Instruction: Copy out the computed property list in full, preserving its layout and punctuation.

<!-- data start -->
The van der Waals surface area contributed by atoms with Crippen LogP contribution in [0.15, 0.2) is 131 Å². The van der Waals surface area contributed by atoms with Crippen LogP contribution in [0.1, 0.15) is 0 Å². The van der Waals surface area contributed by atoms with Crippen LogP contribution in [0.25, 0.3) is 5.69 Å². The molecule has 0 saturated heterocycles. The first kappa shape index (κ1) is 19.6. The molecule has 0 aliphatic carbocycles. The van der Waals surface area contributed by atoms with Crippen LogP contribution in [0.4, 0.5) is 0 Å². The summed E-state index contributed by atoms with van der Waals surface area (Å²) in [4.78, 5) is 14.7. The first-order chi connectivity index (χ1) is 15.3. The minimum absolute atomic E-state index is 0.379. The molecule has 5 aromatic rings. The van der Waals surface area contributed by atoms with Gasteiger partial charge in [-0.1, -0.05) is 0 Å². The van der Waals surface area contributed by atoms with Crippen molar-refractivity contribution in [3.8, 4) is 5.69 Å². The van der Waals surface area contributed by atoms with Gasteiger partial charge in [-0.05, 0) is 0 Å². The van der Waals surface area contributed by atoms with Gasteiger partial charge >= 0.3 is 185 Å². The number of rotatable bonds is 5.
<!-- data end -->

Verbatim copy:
The van der Waals surface area contributed by atoms with Crippen LogP contribution in [0.15, 0.2) is 131 Å². The van der Waals surface area contributed by atoms with Crippen LogP contribution in [0.1, 0.15) is 0 Å². The van der Waals surface area contributed by atoms with Crippen LogP contribution in [0.25, 0.3) is 5.69 Å². The molecule has 0 saturated heterocycles. The first kappa shape index (κ1) is 19.6. The molecule has 0 aliphatic carbocycles. The van der Waals surface area contributed by atoms with Crippen LogP contribution in [0.4, 0.5) is 0 Å². The summed E-state index contributed by atoms with van der Waals surface area (Å²) in [4.78, 5) is 14.7. The first-order chi connectivity index (χ1) is 15.3. The minimum absolute atomic E-state index is 0.379. The molecule has 5 aromatic rings. The van der Waals surface area contributed by atoms with Gasteiger partial charge in [-0.1, -0.05) is 0 Å². The van der Waals surface area contributed by atoms with Crippen molar-refractivity contribution in [3.8, 4) is 5.69 Å². The van der Waals surface area contributed by atoms with Gasteiger partial charge in [-0.05, 0) is 0 Å². The van der Waals surface area contributed by atoms with Gasteiger partial charge >= 0.3 is 185 Å². The number of rotatable bonds is 5.